Director of conversion therapy feature film ‘Boy Erased’ Joel Edgerton has spoken about his regret of not putting the movie directly onto streaming platform ‘Netflix’ rather than launching on the movie festival circuit first.
The film which was an adaptation from Garrard Conley’s memoir about his experiences as a young man subjected to gay conversion therapy and starred Lucas Hedges, Nicole Kidman and Russell Crowe launched to solid reviews and award season buzz but only managed to rake in $11.8 million at the box office and missed on any major awards.
Speaking at the launch of new ‘Netflix’ series “The King” spoke about his quandary between gooing with the movie launch or the streaming situation.
“We had a really interesting debate about which way to go,” Edgerton explained to IndieWire.
“Focus had this incredible track record with putting out these LGBTQ films like ‘Brokeback’ and ‘Milk,’ so I felt we were in the right hands.
“We wanted to create a face-to-face scenario where we’d have face time with audiences and have Q&As and generate discussions. To me, it felt like that was the right way to go.”
But Edgerton’s experience now with Netflix has made him rethink his decision and the change it may have made to ‘Boy Erased’.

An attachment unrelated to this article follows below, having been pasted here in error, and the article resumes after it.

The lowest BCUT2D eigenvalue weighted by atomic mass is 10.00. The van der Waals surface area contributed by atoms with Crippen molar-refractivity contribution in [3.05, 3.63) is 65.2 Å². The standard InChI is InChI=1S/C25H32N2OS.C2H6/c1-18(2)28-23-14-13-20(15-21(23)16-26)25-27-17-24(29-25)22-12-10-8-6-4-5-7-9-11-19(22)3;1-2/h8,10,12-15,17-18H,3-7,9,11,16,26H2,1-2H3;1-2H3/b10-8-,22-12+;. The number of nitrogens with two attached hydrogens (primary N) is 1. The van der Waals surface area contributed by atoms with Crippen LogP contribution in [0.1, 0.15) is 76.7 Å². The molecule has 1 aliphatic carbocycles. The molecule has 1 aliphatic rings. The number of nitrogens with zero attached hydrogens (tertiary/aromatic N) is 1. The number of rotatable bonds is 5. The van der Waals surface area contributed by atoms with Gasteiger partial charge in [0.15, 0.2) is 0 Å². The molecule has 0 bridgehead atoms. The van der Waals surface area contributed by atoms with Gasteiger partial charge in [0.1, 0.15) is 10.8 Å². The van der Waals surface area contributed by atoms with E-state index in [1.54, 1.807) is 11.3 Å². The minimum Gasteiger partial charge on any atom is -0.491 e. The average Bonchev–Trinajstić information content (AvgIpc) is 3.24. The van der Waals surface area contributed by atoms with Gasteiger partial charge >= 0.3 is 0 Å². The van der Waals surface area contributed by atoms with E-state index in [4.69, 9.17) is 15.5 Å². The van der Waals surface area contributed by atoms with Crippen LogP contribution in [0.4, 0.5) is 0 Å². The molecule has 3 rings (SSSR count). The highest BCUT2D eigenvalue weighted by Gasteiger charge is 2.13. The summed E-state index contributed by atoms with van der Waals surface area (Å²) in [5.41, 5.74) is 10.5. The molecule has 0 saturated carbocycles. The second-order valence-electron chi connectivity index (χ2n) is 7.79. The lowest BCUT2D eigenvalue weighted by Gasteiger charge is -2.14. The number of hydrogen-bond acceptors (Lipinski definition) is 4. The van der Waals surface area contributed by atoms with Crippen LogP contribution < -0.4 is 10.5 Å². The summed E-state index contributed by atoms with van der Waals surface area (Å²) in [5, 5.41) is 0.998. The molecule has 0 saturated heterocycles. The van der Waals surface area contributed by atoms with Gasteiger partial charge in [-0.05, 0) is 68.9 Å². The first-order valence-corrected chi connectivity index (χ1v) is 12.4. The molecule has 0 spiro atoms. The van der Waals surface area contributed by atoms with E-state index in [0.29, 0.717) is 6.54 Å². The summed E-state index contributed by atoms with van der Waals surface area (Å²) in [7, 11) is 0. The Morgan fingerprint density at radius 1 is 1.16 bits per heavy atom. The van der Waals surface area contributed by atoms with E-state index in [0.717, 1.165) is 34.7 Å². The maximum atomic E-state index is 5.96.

“The moment you put something on a streaming platform, everybody in every household in all these countries can see it at the exact same time,” he said.
“You don’t get that chatter — and this was sad for me — of, ‘When is this film coming to my country?’ or, ‘I have to drive five hours to see it,’ or, ‘I just can’t afford the time and money.
“I realized, ‘OK, that’s a good enough reason to put a movie as soon as you can on Netflix, especially with ‘Boy Erased.’
“The pride that everybody felt with that film about the ability to help start conversations within families, change points of views, make them feel differently in their lives, made me wish we could’ve just dropped it everywhere rather than holding onto it.”
In David Michod’s loose Shakespeare adaptation “The King,” Joel Edgerton plays Falstaff opposite Timothée Chalamet’s Hal.